COVID-19 and You. What Are Your Next Steps?
If you’re still wondering what's happening with your job/job search/the world in general, we’ve come up with a list of suggested first steps for you to take during this transition. Hopefully, they’ll provide some direction and clarity and be helpful to you in the days to come.
Scouted’s Virtual Interview: Empowering you to tell your story, your way
It's now easier than ever to apply to jobs on Scouted!
By Jacqueline Loeb in Candidates
How to Withdraw from Consideration for a Job (with Sample Letter)
Need to withdraw from consideration for a job? Learn how to here, from any stage in the hiring process.
What to Do When You’re Waiting on a Job Offer
A few tips for what you can do while you're waiting to hear back about a job.
How to Follow up After a Job Interview When You Haven’t Heard a Response (With Example Email)
Why you should start your job search with companies, not job titles
Why not start your job search with the company? Essentially, what we mean by this is that candidates should narrow down a shortlist of companies you’d ideally like to work for rather than job titles. Doing this can essentially change the entire feel of your job search and might even help you land a great job. Here’s why.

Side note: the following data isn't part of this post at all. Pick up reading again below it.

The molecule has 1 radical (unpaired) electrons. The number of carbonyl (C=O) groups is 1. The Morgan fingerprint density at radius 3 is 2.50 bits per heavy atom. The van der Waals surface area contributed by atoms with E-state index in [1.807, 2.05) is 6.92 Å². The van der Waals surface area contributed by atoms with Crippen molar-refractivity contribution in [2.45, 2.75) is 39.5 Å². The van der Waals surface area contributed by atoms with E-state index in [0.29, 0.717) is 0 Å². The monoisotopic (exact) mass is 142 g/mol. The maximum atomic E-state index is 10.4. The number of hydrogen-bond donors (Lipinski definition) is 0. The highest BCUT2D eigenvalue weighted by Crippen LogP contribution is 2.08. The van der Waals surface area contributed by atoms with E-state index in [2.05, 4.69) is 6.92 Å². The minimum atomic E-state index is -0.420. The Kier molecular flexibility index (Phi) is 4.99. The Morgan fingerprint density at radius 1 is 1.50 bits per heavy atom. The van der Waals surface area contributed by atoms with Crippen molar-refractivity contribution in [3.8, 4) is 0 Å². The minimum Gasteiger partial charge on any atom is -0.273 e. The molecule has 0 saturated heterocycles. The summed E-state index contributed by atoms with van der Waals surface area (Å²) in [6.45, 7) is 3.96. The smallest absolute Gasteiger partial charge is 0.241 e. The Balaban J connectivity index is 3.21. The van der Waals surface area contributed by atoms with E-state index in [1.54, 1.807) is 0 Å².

This Small Interview Mistake Will Keep You From Getting the Job
As candidates, it can be easy to think that if your resume and past experience align with a job description, then you're checking all the boxes on the hiring managers’ list. But that's not always the case.
How to Answer: What’s Your Desired Salary?
The dreaded job interview question. Here's how to come up with your answer.
5 of Our Favorite Interview Tips from Career Coaches
Need some great interview advice? Read our compilation here.
Why You’re Getting Ghosted During Your Job Search
Don't get spooked if you feel ghosted after an interview. There might be a perfectly reasonable explanation.
How to Respond to A Job Rejection Email
Being rejected from a job is an emotional experience, especially if you really wanted to work for that employer. It might be tempting to respond with frustration, but it’s always better not to burn bridges. Instead, remember these three things: